Pacific Fishermen Shipyard: The Origins of Ballard’s Oldest Working Shipyard

Pacific Fisherman Shipyard

Pacific Fishermen Inc., or “PacFish,” as it is known to the many boat builders, ship crews, employees, family members and stakeholders in the Ballard community, can be traced directly back to the year 1871. It was in this year that a 47-year-old Norwegian immigrant, ship carpenter, and operator named Thomas William Lake settled on the north side of the Salmon Bay waterfront in unincorporated Seattle and opened his own shipyard.


By some accounts, “Captain Lake” was the first shipbuilder to set up yard operations in the Seattle area. His arrival contributed to the flourishing new shipbuilding enterprise on Puget Sound, which helped to construct new fleets of wooden-hulled schooners used for fishing and transport of goods.

In the 1870s and 1880s, new shipyards proliferated throughout Puget Sound, the result of both the plentiful supply of fir timber as material for schooners, and the prevalence of sloops that required wooden hulls. During these decades, the fishing schooners built by local yards used to bring in catches of cod, salmon, herring, and halibut. The dozens of deep-water bays lining the coasts of Puget Sound in Washington Territory served as good yard locations. In terms of production, shipbuilding on Puget Sound had already passed the experimental stage prior to 1874, but in that year a specialty was made of sailing vessels as a new type of ship produced by local shipyards.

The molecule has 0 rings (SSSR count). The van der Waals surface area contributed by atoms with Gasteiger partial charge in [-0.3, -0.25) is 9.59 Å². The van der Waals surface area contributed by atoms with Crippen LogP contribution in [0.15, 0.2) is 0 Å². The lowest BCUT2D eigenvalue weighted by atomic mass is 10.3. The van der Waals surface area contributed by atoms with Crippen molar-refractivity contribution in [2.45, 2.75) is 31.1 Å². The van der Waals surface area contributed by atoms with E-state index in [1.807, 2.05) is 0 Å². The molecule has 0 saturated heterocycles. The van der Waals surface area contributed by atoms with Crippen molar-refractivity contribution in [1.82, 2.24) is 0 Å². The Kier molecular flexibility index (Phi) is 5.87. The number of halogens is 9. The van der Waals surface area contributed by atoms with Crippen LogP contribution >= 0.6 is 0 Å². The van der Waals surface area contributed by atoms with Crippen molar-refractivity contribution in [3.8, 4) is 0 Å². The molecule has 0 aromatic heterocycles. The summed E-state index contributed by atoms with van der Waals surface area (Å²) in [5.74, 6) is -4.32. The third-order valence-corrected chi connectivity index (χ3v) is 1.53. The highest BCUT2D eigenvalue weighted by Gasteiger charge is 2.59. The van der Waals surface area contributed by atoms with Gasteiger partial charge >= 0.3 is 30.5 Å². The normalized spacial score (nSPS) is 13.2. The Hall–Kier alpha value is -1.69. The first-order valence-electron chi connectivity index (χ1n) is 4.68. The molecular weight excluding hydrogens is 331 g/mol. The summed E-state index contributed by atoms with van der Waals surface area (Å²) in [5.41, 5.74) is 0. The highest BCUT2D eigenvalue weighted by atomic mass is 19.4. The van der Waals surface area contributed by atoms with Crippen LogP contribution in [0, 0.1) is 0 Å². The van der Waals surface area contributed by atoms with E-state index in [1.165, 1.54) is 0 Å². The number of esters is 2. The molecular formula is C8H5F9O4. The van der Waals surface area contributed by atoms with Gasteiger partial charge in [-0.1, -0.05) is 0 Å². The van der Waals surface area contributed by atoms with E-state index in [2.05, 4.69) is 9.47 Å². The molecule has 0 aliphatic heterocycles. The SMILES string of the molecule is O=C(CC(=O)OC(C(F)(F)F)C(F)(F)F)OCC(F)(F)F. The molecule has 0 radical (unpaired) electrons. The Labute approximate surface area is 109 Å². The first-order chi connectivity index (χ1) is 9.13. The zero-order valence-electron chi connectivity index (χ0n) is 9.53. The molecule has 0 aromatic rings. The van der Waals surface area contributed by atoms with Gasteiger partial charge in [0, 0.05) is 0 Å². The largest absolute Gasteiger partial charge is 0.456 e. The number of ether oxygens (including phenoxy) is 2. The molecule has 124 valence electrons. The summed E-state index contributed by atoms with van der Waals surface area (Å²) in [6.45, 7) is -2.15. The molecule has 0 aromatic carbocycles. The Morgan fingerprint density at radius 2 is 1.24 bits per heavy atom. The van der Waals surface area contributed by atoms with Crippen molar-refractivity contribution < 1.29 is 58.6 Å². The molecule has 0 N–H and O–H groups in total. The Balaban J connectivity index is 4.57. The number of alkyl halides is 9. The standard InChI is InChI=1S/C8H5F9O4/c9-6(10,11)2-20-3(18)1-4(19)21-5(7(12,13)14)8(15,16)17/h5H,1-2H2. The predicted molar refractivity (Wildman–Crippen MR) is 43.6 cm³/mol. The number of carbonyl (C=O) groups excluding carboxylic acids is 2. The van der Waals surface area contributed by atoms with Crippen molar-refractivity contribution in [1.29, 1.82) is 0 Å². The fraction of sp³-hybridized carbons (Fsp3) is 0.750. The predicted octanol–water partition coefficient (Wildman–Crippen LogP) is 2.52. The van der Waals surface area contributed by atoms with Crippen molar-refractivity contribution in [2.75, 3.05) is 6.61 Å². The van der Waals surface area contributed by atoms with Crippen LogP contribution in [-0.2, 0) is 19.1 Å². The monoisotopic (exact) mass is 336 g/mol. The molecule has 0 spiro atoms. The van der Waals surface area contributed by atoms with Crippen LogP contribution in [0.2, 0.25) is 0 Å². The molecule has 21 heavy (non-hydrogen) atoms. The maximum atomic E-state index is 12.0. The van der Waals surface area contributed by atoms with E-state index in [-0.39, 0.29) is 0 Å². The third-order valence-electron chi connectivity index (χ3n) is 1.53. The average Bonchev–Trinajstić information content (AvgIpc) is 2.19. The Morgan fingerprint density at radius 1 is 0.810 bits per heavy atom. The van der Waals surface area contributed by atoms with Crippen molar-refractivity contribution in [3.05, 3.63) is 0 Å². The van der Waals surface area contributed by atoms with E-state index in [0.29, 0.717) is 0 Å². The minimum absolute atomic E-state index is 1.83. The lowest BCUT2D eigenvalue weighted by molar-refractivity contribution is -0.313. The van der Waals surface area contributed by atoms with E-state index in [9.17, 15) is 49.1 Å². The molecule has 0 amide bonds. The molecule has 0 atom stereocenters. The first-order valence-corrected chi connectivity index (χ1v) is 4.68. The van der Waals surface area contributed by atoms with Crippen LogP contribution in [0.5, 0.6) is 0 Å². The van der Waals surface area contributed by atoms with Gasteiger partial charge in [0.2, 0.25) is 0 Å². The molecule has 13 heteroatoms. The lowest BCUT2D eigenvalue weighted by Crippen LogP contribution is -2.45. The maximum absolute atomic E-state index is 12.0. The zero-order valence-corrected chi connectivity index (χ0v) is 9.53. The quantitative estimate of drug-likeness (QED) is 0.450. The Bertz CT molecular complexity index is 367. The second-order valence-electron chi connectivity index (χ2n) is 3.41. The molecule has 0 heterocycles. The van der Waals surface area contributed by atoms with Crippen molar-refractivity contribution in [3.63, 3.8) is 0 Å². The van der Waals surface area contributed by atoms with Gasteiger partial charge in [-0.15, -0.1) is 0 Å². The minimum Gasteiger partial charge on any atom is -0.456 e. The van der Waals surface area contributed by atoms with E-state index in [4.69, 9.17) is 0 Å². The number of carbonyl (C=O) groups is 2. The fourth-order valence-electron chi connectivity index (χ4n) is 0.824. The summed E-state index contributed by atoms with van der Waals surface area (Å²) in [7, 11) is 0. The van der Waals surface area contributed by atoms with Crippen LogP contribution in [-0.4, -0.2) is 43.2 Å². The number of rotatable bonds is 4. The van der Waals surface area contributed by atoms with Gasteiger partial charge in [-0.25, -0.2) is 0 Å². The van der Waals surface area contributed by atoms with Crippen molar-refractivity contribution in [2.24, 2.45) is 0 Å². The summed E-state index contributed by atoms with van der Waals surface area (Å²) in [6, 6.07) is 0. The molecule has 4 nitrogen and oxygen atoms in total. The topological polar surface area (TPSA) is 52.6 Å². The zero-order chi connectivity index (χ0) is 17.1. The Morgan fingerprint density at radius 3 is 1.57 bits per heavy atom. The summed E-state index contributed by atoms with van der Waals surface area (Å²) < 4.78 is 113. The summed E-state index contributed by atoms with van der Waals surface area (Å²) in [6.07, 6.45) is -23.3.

Pacific Fisherman Shipyard

The location for Lake’s shipyard was a good one, situated at the foot of Ballard’s 4th Avenue on the waterfront of Salmon Bay (today at 24th Avenue NW). From its start, the shipyard was a modest operation, with a drydock for framing hulls and a carpentry woodshop to store the tools and raw materials that were fundamental to the work, all done by hand. The yard’s proximity to the Ballard community of Scandinavian fishermen proved to be equally valuable, as it became a place where locals could find reliable service for their fishing boats between seasons.

Lake constructed new schooners, tugboats, pleasure craft, and barges for the coal industry. His shipyard earned distinction with the launching of the three-mast vessel Katie Flickenger on July 21, 1876. The vessel was the first such barkentine from Seattle, with Captain S.J. Oilman supervising construction of the 150-foot hull. When completed, the Katie Flickenger had cost $830,000 and weighed in at 448 tons, making her the largest sailing vessel ever to be built in Seattle.

Pacific Fishermen Shipyard welder

Thomas Lake retained ownership of the shipyard until well into the age of sternwheelers and steamboats, many of which were built in Puget Sound and plied the waters for the decades that followed in dual roles as passenger ferries and transport ships. This “mosquito fleet” included the T.W. Lake, a wooden-hulled sternwheel steamship that Lake built in 1896.